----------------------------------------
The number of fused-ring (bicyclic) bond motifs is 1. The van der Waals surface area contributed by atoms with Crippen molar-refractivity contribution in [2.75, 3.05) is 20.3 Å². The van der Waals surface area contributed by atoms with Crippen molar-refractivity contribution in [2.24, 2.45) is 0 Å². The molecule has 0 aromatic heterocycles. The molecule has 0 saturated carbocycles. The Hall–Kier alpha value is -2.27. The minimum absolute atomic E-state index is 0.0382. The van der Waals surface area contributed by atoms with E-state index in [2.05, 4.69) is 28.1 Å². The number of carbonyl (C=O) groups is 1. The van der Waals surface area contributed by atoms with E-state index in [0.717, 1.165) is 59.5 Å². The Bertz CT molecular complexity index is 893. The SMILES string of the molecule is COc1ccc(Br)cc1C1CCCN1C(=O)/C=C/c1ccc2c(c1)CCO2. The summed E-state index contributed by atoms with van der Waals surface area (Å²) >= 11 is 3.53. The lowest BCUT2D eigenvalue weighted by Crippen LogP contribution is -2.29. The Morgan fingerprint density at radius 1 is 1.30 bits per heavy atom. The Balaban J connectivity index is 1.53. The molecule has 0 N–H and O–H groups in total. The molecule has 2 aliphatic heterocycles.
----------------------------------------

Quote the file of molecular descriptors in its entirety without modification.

The number of fused-ring (bicyclic) bond motifs is 1. The van der Waals surface area contributed by atoms with Crippen molar-refractivity contribution in [2.75, 3.05) is 20.3 Å². The van der Waals surface area contributed by atoms with Crippen molar-refractivity contribution in [2.24, 2.45) is 0 Å². The molecule has 0 aromatic heterocycles. The molecule has 0 saturated carbocycles. The Hall–Kier alpha value is -2.27. The minimum absolute atomic E-state index is 0.0382. The van der Waals surface area contributed by atoms with E-state index in [2.05, 4.69) is 28.1 Å². The number of carbonyl (C=O) groups is 1. The van der Waals surface area contributed by atoms with E-state index in [0.717, 1.165) is 59.5 Å². The Bertz CT molecular complexity index is 893. The SMILES string of the molecule is COc1ccc(Br)cc1C1CCCN1C(=O)/C=C/c1ccc2c(c1)CCO2. The summed E-state index contributed by atoms with van der Waals surface area (Å²) >= 11 is 3.53. The lowest BCUT2D eigenvalue weighted by Crippen LogP contribution is -2.29. The Morgan fingerprint density at radius 1 is 1.30 bits per heavy atom. The Balaban J connectivity index is 1.53. The molecule has 0 N–H and O–H groups in total. The molecule has 2 aliphatic heterocycles.